The multidisciplinary team comprised specialists in pediatric surgery, urology, neurosurgery, plastic surgery, anesthesiology, and operating room nursing. The team conducted two simulations in the operating room. The first simulation was conducted a month before the surgery to check the order of the surgery and equipment layout. The second simulation included the twins and was conducted 1 week before the actual surgery to check the surgical position. The surgery was performed in the largest operating room available in the hospital. The room was equipped with two operating tables, two anesthesia machines, and two patient monitors. The twins were managed by two anesthesia teams, with each team comprising one anesthetic consultant and one trainee.

On the day before the operation, separate peripheral intravenous lines and double-lumen peripherally inserted central catheters were secured on each baby. No premedication was administered. Standard American Society of Anesthesiologists monitors were attached to each baby. Propofol (10 mg), fentanyl (10 μg), and rocuronium (5 mg) were injected, and tracheal intubation was performed in twin A first. During the intubation sequence in twin A, twin B showed no sedation and remained awake. The same anesthesia induction sequence was subsequently performed in twin B. Additional peripheral intravenous and arterial lines were secured in both babies. Anesthesia was maintained with sevoflurane and remifentanil.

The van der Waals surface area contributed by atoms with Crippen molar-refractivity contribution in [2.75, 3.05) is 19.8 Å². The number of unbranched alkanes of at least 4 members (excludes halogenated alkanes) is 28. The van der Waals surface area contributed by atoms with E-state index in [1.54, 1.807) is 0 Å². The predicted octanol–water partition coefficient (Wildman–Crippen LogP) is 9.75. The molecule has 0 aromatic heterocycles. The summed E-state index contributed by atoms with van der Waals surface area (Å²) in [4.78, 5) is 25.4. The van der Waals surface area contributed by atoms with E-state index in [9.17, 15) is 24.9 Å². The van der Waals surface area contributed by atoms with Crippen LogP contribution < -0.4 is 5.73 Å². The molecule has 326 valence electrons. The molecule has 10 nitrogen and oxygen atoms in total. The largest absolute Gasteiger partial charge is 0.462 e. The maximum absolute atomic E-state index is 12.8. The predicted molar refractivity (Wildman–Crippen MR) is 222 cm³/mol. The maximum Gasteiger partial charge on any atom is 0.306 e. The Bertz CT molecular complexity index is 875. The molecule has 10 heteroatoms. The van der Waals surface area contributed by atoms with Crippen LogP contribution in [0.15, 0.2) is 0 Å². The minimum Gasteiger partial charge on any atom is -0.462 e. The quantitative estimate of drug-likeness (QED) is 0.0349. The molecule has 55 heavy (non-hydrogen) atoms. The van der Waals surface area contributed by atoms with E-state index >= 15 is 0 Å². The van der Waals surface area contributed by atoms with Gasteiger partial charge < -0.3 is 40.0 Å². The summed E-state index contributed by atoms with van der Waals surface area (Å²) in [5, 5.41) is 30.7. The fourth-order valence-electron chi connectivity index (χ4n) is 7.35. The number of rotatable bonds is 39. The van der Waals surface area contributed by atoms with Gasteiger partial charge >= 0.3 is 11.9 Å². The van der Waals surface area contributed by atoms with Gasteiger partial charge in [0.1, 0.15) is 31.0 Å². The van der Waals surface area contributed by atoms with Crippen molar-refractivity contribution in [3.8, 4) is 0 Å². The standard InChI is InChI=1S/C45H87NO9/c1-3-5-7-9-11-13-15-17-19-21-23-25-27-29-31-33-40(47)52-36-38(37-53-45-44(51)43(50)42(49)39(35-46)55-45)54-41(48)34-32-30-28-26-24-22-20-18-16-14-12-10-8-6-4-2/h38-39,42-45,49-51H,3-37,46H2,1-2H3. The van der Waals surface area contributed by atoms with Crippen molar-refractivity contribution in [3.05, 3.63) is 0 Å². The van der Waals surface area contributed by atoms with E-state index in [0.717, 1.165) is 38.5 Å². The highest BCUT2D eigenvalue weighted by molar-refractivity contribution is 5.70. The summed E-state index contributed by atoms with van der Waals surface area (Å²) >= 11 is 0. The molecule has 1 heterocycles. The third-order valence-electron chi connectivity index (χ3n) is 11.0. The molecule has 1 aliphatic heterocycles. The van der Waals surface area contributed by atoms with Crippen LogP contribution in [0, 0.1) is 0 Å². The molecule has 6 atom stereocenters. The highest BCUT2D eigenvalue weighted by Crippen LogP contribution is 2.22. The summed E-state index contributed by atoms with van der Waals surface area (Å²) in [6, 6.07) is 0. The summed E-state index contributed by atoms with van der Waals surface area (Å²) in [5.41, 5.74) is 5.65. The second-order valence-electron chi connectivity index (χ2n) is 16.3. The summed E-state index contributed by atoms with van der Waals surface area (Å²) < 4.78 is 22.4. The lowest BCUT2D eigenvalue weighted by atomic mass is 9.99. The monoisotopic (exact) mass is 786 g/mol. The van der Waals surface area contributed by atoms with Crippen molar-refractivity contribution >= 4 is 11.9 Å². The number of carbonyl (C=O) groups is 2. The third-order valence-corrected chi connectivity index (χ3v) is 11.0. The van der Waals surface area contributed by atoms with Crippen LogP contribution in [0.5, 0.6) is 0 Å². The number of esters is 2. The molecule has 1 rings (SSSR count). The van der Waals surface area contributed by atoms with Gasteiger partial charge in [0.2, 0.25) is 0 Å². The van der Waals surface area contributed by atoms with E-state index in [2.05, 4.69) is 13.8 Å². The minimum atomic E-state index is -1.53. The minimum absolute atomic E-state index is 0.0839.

The twins were positioned supine (Fig. 2a) at the beginning of surgery. After cystoscopy and urinary catheter placement, the twins were changed to the prone position (Fig. 3a). Initially, the sacrum, coccyx, and cauda equine were separated, followed by the common rectum. Bladder and ureter separation were performed last. Although their spinal canals were connected, the spinal cords were not fused. The neurosurgeon used nerve integrity monitoring during caudal equine separation. Hence, we avoided the use of muscle relaxant during the monitoring. The twins were separated approximately 10 h after the initiation of surgery. Twin A was moved to a vacant operating table in the same room where two surgical teams performed construction of the urethra and anus. Arterial blood gas analyses for each baby were performed approximately every 2 h. The total surgery time was approximately 15 h, with a total intraoperative blood loss of 30 mL. The administered intraoperative fluids and blood products comprised 568 mL and 350 mL of packed red blood cells, 750 mL and 700 mL of albumin products, and 1700 mL and 1550 mL of crystalloid solution for twin A and twin B, respectively. Neither hypothermia nor hypotension was observed intraoperatively in either baby. They were transferred to the intensive care unit for mechanical ventilation and were extubated on postoperative day 2. Their postoperative course was uneventful, and they were discharged on postoperative day 35 without any complications. Both twins had no developmental problem after surgery and were able to walk at 14 months of age.